UK shoppers embrace own-label brands amidst economic challenges.
The people of the UK have changed their shopping habits for good as a result of the cost of living crisis, according to somebody who really does know his stuff.
Giles Hurley, the CEO of Aldi in the UK and Ireland, says that its sales of own-brand products are growing at twice the rate of branded ranges, and that – by value – more than half of Aldi’s sales are now own-label. He predicts that the switch to own-label is a permanent one, questioning why customers would ever go back to their more expensive old way of shopping.
Speaking as Aldi announced its results for last year, Hurley said the chain had added nearly a million new customers over 12 months, meaning that two thirds of UK households now make regular trips to a branch of the discount supermarket. The retailer’s sales were up by nearly £2bn, to £15.5bn.
As far as shoppers are concerned, Aldi is clearly delivering an offer that is appealing in terms of price and value. Its own-brand ranges are filling a space in their shopping baskets for a good reason, and the retailer is expanding accordingly.
Whether we will all return to buying branded ranges when the economy finally returns to a calmer state is another issue. It is also an important one. While, at times like these, it is tempting to see brands just as more expensive alternatives to own-brand ranges, there is far more to them than that.
Not only did brands create the original products that own-brands invariably imitate, they spent years investing in research and development to enable that innovation and creativity..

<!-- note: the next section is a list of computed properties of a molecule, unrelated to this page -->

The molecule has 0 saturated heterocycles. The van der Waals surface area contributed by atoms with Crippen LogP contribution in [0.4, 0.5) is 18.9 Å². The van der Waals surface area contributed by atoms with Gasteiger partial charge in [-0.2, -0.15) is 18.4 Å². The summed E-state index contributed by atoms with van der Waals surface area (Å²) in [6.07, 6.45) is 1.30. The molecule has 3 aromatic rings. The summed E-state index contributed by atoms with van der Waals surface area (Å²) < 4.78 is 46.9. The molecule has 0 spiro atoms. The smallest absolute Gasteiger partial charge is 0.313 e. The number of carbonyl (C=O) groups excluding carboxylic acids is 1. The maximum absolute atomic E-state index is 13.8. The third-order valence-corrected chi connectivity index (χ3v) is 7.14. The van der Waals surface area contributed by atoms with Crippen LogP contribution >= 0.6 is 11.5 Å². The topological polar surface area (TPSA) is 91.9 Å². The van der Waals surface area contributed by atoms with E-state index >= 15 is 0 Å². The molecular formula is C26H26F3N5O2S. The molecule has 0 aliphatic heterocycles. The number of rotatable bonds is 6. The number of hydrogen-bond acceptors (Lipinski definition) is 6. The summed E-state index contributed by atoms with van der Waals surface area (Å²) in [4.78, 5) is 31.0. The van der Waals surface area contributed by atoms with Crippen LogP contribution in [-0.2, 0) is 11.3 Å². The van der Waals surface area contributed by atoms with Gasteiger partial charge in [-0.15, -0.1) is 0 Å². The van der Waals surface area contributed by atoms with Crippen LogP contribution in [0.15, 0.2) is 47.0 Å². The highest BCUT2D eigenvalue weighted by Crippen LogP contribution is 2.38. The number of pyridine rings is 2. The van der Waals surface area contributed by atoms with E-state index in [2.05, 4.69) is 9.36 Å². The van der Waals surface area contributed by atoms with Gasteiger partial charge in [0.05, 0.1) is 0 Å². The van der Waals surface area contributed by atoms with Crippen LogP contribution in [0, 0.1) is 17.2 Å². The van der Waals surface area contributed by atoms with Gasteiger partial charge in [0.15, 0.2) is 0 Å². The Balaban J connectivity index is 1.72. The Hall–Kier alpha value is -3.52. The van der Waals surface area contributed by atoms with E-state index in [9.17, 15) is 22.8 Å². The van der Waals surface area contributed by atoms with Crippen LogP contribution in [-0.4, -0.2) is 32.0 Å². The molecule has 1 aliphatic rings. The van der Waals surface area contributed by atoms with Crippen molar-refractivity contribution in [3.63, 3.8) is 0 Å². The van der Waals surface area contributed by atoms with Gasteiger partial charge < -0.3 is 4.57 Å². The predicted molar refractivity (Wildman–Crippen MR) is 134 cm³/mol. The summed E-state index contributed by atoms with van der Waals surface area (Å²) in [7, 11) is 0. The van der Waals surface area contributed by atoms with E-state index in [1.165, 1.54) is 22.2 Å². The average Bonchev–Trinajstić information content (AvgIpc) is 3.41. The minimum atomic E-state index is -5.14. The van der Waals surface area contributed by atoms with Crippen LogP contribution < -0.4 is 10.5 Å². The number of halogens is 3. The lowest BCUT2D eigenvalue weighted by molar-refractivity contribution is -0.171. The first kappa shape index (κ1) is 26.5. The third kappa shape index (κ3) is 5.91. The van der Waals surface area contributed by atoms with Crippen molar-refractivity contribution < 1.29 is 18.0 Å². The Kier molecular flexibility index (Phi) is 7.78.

Many of the products that own-labels copy wouldn’t exist at all if brands hadn’t invented them. And for every product that became such a success that supermarkets now imitate it, there are several that didn’t hit the mark. Brands bore the costs of that creativity, and for the misses that went along with the hits.
Will supermarkets be so innovative in the future? And if branded products don’t go into our shopping baskets, who will invest in creating the new products that will drive sales?
To be sure, there are examples of own-brand innovation: Marks & Spencer has a long history of creating products and driving new categories, from pioneering ready meals and sandwiches to Colin the Caterpillar. It had to, because until relatively recently the retailer only sold its own ranges. But among retailers, M&S often feels like the exception that proves the rule when it comes to that kind of innovation.
Check out supermarket own-label products the next time you visit a store. While their quality may be excellent, you will probably still be able to name the brands that inspired them.
That is why we still rely on brands to create new products. It is brands that have developed a range of plant-based meat alternatives, brands that came up with new ways to serve up coffee, brands that convinced us to try a host of unfamiliar products.
Do the departments that source own-label grocery products have the skills, creativity and budgets to do that? They can’t all just copy Marks & Spencer for their new products.
Or can they?
Time will tell. But if we don’t return to buying branded goods we might find we tire of the choices on offer.